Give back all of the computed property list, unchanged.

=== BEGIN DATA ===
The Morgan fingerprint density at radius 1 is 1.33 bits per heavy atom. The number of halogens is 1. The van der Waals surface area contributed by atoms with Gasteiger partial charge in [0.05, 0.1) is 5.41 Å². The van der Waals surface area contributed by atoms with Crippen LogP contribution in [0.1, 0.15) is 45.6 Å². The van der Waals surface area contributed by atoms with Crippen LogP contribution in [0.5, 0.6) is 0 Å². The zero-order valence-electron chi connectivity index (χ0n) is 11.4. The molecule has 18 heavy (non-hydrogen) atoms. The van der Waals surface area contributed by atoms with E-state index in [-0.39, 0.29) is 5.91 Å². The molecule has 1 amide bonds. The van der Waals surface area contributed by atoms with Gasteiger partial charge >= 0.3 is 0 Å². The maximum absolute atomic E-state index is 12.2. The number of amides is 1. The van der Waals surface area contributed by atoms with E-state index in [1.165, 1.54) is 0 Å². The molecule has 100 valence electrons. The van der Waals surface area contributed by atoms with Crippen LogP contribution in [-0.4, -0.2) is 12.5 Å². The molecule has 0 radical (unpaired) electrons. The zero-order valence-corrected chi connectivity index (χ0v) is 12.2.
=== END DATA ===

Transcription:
The Morgan fingerprint density at radius 1 is 1.33 bits per heavy atom. The number of halogens is 1. The van der Waals surface area contributed by atoms with Gasteiger partial charge in [0.05, 0.1) is 5.41 Å². The van der Waals surface area contributed by atoms with Crippen LogP contribution in [0.1, 0.15) is 45.6 Å². The van der Waals surface area contributed by atoms with Crippen LogP contribution in [0.5, 0.6) is 0 Å². The zero-order valence-electron chi connectivity index (χ0n) is 11.4. The molecule has 18 heavy (non-hydrogen) atoms. The van der Waals surface area contributed by atoms with E-state index in [-0.39, 0.29) is 5.91 Å². The molecule has 1 amide bonds. The van der Waals surface area contributed by atoms with Gasteiger partial charge >= 0.3 is 0 Å². The maximum absolute atomic E-state index is 12.2. The number of amides is 1. The van der Waals surface area contributed by atoms with E-state index in [1.165, 1.54) is 0 Å². The molecule has 100 valence electrons. The van der Waals surface area contributed by atoms with Crippen LogP contribution in [-0.4, -0.2) is 12.5 Å². The molecule has 0 radical (unpaired) electrons. The zero-order valence-corrected chi connectivity index (χ0v) is 12.2.